Bill Coburn (184.108.40.206)
|Posted on Sunday, 04 August, 2002 - 11:13 am: |
Sarah it has to be done manually as the master cylinders on all post-war cars are applied by the brake servo on the side of the gearbox. An elaborate but somewhat hazardous method is to put the rear of the car on jack stands, start the engine and engage a gear. This turns the servo and application of the brake pedal will push the pistons in the master cylinder/s.
The more accepted method is to operate the 'trapeze' at the back of the master cylinder/s. This is the pair of metal arms hanging from the chassis behind the cylinders which you will notice connect to the pistons. The book gives a drawing of a tool to make up to thread through the trapeze to enable it to be pulled forward and push the pistons. I have always used a very stout reasonable length screwdriver.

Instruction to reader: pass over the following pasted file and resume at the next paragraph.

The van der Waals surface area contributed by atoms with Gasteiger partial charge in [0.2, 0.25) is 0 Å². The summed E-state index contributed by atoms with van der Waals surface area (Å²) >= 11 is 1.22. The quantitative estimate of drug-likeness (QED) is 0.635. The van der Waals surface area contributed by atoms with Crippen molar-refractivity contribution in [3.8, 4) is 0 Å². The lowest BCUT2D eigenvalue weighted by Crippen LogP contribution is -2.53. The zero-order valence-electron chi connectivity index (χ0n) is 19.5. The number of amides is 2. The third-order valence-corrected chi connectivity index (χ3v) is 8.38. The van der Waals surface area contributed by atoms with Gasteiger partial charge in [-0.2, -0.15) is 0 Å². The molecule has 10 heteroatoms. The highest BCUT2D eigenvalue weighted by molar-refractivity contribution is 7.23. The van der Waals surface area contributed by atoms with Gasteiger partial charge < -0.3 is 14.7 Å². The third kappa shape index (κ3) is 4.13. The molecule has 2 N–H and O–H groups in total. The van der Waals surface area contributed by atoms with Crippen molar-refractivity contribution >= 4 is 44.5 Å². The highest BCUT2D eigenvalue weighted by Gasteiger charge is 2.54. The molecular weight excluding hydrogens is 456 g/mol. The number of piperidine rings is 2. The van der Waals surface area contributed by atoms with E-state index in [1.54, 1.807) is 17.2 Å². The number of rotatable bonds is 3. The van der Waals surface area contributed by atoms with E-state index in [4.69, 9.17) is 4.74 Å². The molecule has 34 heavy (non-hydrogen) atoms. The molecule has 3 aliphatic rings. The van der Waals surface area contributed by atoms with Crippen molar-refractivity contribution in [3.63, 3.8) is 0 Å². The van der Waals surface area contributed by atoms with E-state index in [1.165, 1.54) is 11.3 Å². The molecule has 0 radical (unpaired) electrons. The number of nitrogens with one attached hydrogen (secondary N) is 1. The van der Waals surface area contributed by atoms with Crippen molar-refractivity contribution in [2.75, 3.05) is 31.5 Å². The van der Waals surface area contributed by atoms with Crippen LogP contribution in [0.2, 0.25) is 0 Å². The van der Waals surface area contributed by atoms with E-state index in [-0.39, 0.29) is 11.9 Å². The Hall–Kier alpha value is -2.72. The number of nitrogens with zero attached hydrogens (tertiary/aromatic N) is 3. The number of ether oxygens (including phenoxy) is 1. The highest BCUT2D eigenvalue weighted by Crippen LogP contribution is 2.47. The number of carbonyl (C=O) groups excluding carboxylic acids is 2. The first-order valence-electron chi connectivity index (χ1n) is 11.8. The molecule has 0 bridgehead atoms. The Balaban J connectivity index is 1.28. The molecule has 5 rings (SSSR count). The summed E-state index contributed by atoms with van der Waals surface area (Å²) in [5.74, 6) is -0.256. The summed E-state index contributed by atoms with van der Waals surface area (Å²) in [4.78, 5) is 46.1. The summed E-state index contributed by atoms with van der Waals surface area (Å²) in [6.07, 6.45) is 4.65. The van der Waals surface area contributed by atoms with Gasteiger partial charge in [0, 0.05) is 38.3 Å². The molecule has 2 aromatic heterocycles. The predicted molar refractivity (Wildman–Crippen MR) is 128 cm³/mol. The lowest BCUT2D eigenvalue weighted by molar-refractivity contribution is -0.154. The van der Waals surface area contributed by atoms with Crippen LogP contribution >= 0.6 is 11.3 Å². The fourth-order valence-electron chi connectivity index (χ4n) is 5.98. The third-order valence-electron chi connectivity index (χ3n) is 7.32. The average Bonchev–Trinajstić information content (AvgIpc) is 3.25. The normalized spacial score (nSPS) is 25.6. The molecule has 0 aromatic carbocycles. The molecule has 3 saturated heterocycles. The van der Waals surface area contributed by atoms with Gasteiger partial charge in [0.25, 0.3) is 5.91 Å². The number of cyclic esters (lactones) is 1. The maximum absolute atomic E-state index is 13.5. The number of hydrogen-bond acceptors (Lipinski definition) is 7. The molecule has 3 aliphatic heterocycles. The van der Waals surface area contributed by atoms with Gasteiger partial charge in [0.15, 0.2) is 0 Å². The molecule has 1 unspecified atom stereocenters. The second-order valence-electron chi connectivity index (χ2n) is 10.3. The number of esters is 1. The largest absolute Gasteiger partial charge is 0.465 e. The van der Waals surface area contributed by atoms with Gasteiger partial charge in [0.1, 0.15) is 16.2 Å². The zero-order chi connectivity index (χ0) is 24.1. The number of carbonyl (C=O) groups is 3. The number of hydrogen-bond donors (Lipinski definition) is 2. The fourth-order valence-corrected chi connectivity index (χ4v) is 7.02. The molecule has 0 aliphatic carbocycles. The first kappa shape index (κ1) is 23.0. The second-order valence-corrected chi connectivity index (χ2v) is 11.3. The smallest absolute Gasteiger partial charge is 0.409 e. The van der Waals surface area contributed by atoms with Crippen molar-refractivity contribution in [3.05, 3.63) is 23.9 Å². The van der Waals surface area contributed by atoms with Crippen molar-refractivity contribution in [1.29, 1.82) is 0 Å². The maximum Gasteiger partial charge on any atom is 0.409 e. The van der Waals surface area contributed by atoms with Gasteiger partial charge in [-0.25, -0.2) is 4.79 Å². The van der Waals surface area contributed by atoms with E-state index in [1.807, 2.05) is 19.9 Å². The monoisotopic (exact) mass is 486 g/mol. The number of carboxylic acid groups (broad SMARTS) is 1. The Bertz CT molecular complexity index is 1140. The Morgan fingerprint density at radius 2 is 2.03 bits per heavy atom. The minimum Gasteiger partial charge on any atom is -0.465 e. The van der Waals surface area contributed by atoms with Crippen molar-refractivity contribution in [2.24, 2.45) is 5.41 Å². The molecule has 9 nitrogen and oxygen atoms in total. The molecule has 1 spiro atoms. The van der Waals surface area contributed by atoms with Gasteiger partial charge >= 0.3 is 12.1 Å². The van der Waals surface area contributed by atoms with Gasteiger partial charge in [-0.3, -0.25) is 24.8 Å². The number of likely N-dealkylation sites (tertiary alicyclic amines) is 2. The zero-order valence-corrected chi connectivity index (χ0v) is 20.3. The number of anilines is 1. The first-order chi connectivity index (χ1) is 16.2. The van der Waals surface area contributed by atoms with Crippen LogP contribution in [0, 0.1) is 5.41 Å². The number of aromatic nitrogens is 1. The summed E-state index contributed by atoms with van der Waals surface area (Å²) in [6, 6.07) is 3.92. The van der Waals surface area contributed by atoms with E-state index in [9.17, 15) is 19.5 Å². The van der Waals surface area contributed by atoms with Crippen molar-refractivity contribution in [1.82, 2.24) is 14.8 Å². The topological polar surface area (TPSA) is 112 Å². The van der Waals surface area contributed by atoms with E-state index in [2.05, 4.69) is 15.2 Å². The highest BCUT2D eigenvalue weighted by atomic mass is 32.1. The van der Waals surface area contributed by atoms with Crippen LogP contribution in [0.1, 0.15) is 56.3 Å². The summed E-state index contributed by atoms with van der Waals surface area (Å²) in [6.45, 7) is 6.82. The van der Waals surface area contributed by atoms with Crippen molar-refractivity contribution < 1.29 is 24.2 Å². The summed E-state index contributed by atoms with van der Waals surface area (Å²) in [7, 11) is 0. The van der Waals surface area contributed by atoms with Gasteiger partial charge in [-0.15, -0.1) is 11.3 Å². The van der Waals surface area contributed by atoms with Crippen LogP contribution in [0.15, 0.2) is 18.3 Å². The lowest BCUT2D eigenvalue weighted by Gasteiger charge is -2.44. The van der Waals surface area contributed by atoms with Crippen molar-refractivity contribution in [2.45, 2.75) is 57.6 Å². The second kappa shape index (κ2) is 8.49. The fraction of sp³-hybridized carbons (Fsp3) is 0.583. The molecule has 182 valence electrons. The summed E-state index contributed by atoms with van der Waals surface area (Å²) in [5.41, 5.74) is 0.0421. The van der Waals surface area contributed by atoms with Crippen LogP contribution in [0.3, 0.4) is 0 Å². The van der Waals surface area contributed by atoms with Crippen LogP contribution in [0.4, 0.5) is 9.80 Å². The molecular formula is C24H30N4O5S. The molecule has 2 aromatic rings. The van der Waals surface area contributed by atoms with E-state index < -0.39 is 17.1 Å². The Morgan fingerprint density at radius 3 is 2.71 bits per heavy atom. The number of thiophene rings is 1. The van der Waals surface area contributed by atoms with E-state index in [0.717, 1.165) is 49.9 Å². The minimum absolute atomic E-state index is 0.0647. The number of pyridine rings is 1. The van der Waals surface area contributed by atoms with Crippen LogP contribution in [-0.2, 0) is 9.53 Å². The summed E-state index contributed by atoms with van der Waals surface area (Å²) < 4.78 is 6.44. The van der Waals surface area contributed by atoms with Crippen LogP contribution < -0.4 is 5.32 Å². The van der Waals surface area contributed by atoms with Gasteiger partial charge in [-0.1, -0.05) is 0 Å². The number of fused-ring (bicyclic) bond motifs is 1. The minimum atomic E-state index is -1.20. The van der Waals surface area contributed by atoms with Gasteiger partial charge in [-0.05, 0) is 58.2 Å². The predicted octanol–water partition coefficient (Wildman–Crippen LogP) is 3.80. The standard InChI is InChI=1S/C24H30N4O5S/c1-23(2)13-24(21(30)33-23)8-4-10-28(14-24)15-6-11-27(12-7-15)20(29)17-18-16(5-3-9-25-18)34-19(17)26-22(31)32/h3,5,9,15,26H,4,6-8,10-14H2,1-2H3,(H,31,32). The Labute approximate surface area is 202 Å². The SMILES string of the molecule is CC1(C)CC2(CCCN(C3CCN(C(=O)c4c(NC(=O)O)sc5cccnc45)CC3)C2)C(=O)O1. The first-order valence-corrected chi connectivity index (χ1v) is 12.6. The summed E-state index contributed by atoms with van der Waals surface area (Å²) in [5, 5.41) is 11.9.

While you are under there have a good look at the servo casing on the side of the gearbox. If there is the slightest trace of oil around the thing pull it off reline it, pull the drive shaft seal and servo shaft, fit a ready sleeve to the shaft to cover the groove worn in it and fit a new double lip seal in place of the old factory fitted single lip seal.